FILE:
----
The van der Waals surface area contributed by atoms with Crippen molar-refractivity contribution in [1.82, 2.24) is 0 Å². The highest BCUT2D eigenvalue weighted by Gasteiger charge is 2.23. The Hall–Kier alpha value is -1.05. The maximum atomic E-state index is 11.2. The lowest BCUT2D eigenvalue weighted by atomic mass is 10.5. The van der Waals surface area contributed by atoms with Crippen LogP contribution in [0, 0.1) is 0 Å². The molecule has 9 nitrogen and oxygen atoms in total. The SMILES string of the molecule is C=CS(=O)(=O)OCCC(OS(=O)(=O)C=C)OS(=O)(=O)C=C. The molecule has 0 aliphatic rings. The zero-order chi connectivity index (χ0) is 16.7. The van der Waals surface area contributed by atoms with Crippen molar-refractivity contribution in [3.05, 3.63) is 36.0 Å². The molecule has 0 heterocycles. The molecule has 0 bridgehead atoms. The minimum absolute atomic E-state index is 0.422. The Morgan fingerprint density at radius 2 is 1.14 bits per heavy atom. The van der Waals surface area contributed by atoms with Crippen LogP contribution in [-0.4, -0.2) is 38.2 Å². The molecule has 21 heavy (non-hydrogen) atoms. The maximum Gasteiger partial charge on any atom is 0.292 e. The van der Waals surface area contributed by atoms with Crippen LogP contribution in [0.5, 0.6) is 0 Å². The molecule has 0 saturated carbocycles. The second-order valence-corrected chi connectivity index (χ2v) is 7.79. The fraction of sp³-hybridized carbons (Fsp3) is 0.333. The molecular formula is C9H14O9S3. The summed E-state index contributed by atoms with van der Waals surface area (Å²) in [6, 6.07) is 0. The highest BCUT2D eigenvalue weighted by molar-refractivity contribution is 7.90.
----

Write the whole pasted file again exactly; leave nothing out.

The van der Waals surface area contributed by atoms with Crippen molar-refractivity contribution in [1.82, 2.24) is 0 Å². The highest BCUT2D eigenvalue weighted by Gasteiger charge is 2.23. The Hall–Kier alpha value is -1.05. The maximum atomic E-state index is 11.2. The lowest BCUT2D eigenvalue weighted by atomic mass is 10.5. The van der Waals surface area contributed by atoms with Crippen LogP contribution in [0, 0.1) is 0 Å². The molecule has 9 nitrogen and oxygen atoms in total. The SMILES string of the molecule is C=CS(=O)(=O)OCCC(OS(=O)(=O)C=C)OS(=O)(=O)C=C. The molecule has 0 aliphatic rings. The zero-order chi connectivity index (χ0) is 16.7. The van der Waals surface area contributed by atoms with Crippen molar-refractivity contribution in [3.05, 3.63) is 36.0 Å². The molecule has 0 heterocycles. The molecule has 0 bridgehead atoms. The minimum absolute atomic E-state index is 0.422. The Morgan fingerprint density at radius 2 is 1.14 bits per heavy atom. The van der Waals surface area contributed by atoms with Crippen LogP contribution in [-0.4, -0.2) is 38.2 Å². The molecule has 21 heavy (non-hydrogen) atoms. The maximum Gasteiger partial charge on any atom is 0.292 e. The van der Waals surface area contributed by atoms with Crippen LogP contribution in [0.5, 0.6) is 0 Å². The molecule has 0 saturated carbocycles. The second-order valence-corrected chi connectivity index (χ2v) is 7.79. The fraction of sp³-hybridized carbons (Fsp3) is 0.333. The molecular formula is C9H14O9S3. The summed E-state index contributed by atoms with van der Waals surface area (Å²) in [6, 6.07) is 0. The highest BCUT2D eigenvalue weighted by molar-refractivity contribution is 7.90.